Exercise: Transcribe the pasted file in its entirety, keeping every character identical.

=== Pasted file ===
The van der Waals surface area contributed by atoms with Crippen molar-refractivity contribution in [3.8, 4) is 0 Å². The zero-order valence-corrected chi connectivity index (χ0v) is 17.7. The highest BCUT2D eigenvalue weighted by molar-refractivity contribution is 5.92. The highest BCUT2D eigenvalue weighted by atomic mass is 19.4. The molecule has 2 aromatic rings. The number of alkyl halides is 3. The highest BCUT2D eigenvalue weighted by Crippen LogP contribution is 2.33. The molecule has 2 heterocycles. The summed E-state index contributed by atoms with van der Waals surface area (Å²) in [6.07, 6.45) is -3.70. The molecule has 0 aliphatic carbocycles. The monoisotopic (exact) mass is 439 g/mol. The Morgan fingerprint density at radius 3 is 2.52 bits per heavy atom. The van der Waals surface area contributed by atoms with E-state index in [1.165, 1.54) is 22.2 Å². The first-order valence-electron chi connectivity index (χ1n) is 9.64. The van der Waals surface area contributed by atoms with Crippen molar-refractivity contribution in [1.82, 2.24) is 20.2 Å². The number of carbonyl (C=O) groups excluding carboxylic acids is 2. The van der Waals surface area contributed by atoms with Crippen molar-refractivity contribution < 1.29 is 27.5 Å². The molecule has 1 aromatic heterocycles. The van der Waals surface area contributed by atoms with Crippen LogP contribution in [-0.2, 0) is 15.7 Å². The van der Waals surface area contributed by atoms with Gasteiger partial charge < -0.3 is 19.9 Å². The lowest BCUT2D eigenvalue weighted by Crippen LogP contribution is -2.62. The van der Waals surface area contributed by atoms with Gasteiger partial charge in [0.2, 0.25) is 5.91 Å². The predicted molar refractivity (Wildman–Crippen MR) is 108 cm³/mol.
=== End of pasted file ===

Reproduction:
The van der Waals surface area contributed by atoms with Crippen molar-refractivity contribution in [3.8, 4) is 0 Å². The zero-order valence-corrected chi connectivity index (χ0v) is 17.7. The highest BCUT2D eigenvalue weighted by molar-refractivity contribution is 5.92. The highest BCUT2D eigenvalue weighted by atomic mass is 19.4. The molecule has 2 aromatic rings. The number of alkyl halides is 3. The highest BCUT2D eigenvalue weighted by Crippen LogP contribution is 2.33. The molecule has 2 heterocycles. The summed E-state index contributed by atoms with van der Waals surface area (Å²) in [6.07, 6.45) is -3.70. The molecule has 0 aliphatic carbocycles. The monoisotopic (exact) mass is 439 g/mol. The Morgan fingerprint density at radius 3 is 2.52 bits per heavy atom. The van der Waals surface area contributed by atoms with E-state index in [1.165, 1.54) is 22.2 Å². The first-order valence-electron chi connectivity index (χ1n) is 9.64. The van der Waals surface area contributed by atoms with Crippen molar-refractivity contribution in [1.82, 2.24) is 20.2 Å². The number of carbonyl (C=O) groups excluding carboxylic acids is 2. The van der Waals surface area contributed by atoms with Crippen molar-refractivity contribution < 1.29 is 27.5 Å². The molecule has 1 aromatic heterocycles. The van der Waals surface area contributed by atoms with Crippen LogP contribution in [-0.2, 0) is 15.7 Å². The van der Waals surface area contributed by atoms with Gasteiger partial charge < -0.3 is 19.9 Å². The lowest BCUT2D eigenvalue weighted by Crippen LogP contribution is -2.62. The van der Waals surface area contributed by atoms with Gasteiger partial charge in [0.2, 0.25) is 5.91 Å². The predicted molar refractivity (Wildman–Crippen MR) is 108 cm³/mol.